Riding Volcanos | Komagatake, Japan

January 16, 2019


From the peak of Niseko (An-nupuri), it is just about possible to see the faint outline of volcano Komagatake. You need a clear day - a very clear day - which is a rare phenomenon here in a wintry Hokkaido, Japan.


My partner Steve was the one to spot it. 150km away, over the Uchiura bay. It appeared conical, a faint shimmering shadow of Mt. Yotei - the huge volcano that otherwise dominates the view from Niseko.


Looking at satellite views we learned that Komagatake isn’t in fact conical, it is a horseshoe shape with two peaks, a saddle to join them and a sloping backside. Historically it was, but it erupted explosively in 1640 which caused a deadly tsunami as it dumped trillions of tons of debris in the surrounding ocean.



Since this catastrophic volcanic sneeze, Komagatake has cleared its throat 36 times since, the last being in 2002. It’s still active, opening up cracks, fissures and craters in its form. One of these craters we affectionatly called "The Bumhole” and we wished to gaze into its greatness.





The Crew


Steve - Together almost 9 years, we nurture our volcanic obsessions.

Mike - Our Bristolian adventure friend

And myself - Self proclaimed documenter of our adventures





The Mission



We picked up Mike from Hirafu and set off to join National Route 5. The road that connects Hokkaido’s biggest city Sapporo to the port city of Hakodate, and the road that will take us the whole 150km down to Komagatake. We sped along the empty concrete as the sky lightened. Skirting the great big shape of Yotei silhouetted black against dark blue.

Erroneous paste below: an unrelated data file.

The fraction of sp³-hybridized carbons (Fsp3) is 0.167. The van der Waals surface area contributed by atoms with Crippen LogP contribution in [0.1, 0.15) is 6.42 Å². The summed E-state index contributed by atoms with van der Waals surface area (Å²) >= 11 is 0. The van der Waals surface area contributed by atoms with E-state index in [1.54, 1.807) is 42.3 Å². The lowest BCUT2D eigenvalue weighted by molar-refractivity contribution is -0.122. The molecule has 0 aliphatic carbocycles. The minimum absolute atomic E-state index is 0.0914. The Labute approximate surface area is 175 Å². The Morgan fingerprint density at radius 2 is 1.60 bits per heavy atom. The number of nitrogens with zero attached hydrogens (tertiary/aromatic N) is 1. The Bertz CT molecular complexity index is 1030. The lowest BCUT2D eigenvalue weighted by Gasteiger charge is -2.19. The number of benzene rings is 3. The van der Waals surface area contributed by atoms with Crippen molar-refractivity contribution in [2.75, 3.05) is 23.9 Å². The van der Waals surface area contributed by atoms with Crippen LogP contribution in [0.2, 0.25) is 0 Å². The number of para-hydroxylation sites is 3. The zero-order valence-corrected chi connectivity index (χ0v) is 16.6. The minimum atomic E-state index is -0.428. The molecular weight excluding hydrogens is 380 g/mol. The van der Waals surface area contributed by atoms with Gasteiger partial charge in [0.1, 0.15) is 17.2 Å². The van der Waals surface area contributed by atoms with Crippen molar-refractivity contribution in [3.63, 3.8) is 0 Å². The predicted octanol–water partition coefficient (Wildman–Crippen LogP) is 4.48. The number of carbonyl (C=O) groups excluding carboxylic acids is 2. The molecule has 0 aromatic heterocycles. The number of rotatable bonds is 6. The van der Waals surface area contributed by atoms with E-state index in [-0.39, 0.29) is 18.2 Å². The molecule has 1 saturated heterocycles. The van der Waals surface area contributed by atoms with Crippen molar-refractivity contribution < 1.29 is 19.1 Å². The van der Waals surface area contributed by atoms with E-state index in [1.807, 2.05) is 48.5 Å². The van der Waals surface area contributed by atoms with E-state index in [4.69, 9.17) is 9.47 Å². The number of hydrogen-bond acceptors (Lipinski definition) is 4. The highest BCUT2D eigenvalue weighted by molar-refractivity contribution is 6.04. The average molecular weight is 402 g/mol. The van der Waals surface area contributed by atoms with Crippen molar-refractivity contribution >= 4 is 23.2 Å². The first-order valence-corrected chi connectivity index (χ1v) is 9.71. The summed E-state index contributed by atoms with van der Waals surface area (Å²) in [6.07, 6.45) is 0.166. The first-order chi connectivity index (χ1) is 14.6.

We reached the sea and a large orange sun hovered above the satisfyingly flat horizon. Small, clean waves were rolling off the pacific to crash on the little littered coastline. And then we noticed, there was more litter than snow down here.


It then occurred to us - what if there’s no snow on the volcano?

We’d had a load of warm weather recently, which has been melting the snowpack, but back in Niseko, the snow is so deep there are still buildings partially submerged. But down here, many kilometers south and surrounded by sea... Had we got too used to the abundance of snow that the lack of it didn’t even occur to us?


We carried on, driving past sassa, Japanese bamboo.




We finally sight komagatake 18km away.


The shape strikes us -  two pointy peaks and a saddle joining them - a very different profile to what we can see from Niseko.


As we grew closer we could see the ridges. Looking a wee bit bare for our liking. We crossed our fingers for snow stashes in gulleys. We were headed round the back for a southern trail.


On the up side, maybe our start point will be further up the summer road?





We start the long approach on snow. Following the road and old snowshoe and snowmobile tracks.


We get on the shoulder and it’s a mellow incline all the way to the top. The wind increased in intensity as we ascended. It became clear why the ridges were stripped bear. Soon we were leaning into a relentless wind. Waves of snow and ice crystals rolled towards us and we braced ourselves against each violent gust.